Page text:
One of my favorite takeaways from Austin Kleon’s Steal Like An Artist is the idea of keeping active hobbies while we’re pursuing our creative endeavors.
“A hobby,” he says, “is something creative that’s just for you. You don’t try to make money or get famous off it—you just do it because it makes you happy.”
For many people, writing is a hobby. They sit down and write to decompress. For me (and many of you), writing is a way of life—not a “job,” necessarily, but definitely something we take seriously.
I don’t write to decompress. I write to create.
So I use hobbies to decompress. For me, that usually means grabbing a paintbrush or sketchbook or even a coloring book. When I need a break from writing, I turn to art. I still sit down at the piano almost every night and play for 15 to 20 minutes. I write songs, sometimes. These things—art and music—are mine. I do them because I enjoy them. They help keep me balanced.
You might knit, crochet, act, paint, garden, fish, exercise, sew, golf, cycle, hike, cook, swim, dance, play a sport, or volunteer.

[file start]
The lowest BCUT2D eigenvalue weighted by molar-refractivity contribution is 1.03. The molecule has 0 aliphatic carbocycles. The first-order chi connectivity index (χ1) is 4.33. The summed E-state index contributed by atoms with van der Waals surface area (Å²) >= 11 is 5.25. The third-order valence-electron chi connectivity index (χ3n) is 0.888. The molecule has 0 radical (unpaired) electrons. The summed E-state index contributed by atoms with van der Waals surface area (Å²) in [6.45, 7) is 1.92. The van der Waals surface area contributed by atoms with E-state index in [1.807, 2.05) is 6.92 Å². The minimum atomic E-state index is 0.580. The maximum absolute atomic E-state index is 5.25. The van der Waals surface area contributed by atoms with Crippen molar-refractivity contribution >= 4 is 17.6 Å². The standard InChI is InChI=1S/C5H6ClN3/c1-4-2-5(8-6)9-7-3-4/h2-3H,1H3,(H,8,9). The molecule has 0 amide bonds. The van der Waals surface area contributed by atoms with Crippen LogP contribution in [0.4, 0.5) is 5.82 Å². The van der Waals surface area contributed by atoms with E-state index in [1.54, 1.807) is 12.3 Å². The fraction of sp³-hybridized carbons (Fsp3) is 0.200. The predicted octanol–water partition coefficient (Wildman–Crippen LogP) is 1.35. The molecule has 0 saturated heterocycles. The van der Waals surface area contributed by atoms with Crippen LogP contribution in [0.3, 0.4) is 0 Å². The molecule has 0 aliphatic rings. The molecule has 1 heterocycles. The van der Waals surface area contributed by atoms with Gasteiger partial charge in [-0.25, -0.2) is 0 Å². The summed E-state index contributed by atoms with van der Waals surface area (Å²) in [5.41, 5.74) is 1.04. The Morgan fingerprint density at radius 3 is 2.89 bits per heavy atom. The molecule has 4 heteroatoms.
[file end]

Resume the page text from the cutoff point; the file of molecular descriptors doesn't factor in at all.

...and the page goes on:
Whatever your hobby, keep doing it.
If you’re not doing it as much as you’d like, change that.
I’m not going to go into the science (nerd alert!) of how our brains are subconsciously working through the creative tangles we’re facing when we’re not actively thinking about them. But remember when you solved that plot hole or character issue when you were washing your hair in the shower?
Hobbies are crucial to the creative process. In Kleon’s words: they “give” but they “don’t take.” To be most effective, we need to have a safe place to go when it’s time to step away from the work—something that’s just for us. No expectations. No pressure.
Because when we give our brains a rest, we’re better prepared to handle the blocks and stresses that come with the creative life.
Our art and our hobbies inform one another. I need music as much as I need to write, but for very different reasons.
So . . . when things get tough, go to the well. Fill up.
And if you don’t have a hobby?